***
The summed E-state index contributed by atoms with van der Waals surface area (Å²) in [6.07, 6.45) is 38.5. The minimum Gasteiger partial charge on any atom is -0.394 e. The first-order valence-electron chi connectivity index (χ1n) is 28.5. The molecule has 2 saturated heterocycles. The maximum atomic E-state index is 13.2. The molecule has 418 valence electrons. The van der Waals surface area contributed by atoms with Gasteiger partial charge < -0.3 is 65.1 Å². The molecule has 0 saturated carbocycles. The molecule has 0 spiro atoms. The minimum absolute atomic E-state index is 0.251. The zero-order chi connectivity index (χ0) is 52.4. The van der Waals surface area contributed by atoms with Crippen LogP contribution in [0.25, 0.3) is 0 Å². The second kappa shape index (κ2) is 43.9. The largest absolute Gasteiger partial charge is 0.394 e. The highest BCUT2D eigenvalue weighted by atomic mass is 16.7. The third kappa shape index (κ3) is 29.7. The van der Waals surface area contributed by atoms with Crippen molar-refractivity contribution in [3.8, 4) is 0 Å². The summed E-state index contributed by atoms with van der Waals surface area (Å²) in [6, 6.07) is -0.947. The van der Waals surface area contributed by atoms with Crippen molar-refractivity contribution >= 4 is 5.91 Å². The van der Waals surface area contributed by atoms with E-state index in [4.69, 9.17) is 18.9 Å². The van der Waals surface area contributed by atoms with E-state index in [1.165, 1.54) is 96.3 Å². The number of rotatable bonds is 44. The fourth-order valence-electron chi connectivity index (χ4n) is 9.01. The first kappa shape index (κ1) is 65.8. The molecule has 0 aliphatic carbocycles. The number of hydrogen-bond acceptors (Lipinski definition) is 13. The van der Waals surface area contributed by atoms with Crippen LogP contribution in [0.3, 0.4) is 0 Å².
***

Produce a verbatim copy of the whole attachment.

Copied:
The summed E-state index contributed by atoms with van der Waals surface area (Å²) in [6.07, 6.45) is 38.5. The minimum Gasteiger partial charge on any atom is -0.394 e. The first-order valence-electron chi connectivity index (χ1n) is 28.5. The molecule has 2 saturated heterocycles. The maximum atomic E-state index is 13.2. The molecule has 418 valence electrons. The van der Waals surface area contributed by atoms with Gasteiger partial charge < -0.3 is 65.1 Å². The molecule has 0 saturated carbocycles. The molecule has 0 spiro atoms. The minimum absolute atomic E-state index is 0.251. The zero-order chi connectivity index (χ0) is 52.4. The van der Waals surface area contributed by atoms with Crippen LogP contribution in [0.25, 0.3) is 0 Å². The second kappa shape index (κ2) is 43.9. The largest absolute Gasteiger partial charge is 0.394 e. The highest BCUT2D eigenvalue weighted by atomic mass is 16.7. The third kappa shape index (κ3) is 29.7. The van der Waals surface area contributed by atoms with Crippen molar-refractivity contribution in [3.8, 4) is 0 Å². The summed E-state index contributed by atoms with van der Waals surface area (Å²) in [6, 6.07) is -0.947. The van der Waals surface area contributed by atoms with Crippen molar-refractivity contribution >= 4 is 5.91 Å². The van der Waals surface area contributed by atoms with E-state index in [4.69, 9.17) is 18.9 Å². The van der Waals surface area contributed by atoms with E-state index in [1.165, 1.54) is 96.3 Å². The number of rotatable bonds is 44. The fourth-order valence-electron chi connectivity index (χ4n) is 9.01. The first kappa shape index (κ1) is 65.8. The molecule has 0 aliphatic carbocycles. The number of hydrogen-bond acceptors (Lipinski definition) is 13. The van der Waals surface area contributed by atoms with Crippen LogP contribution in [0.3, 0.4) is 0 Å².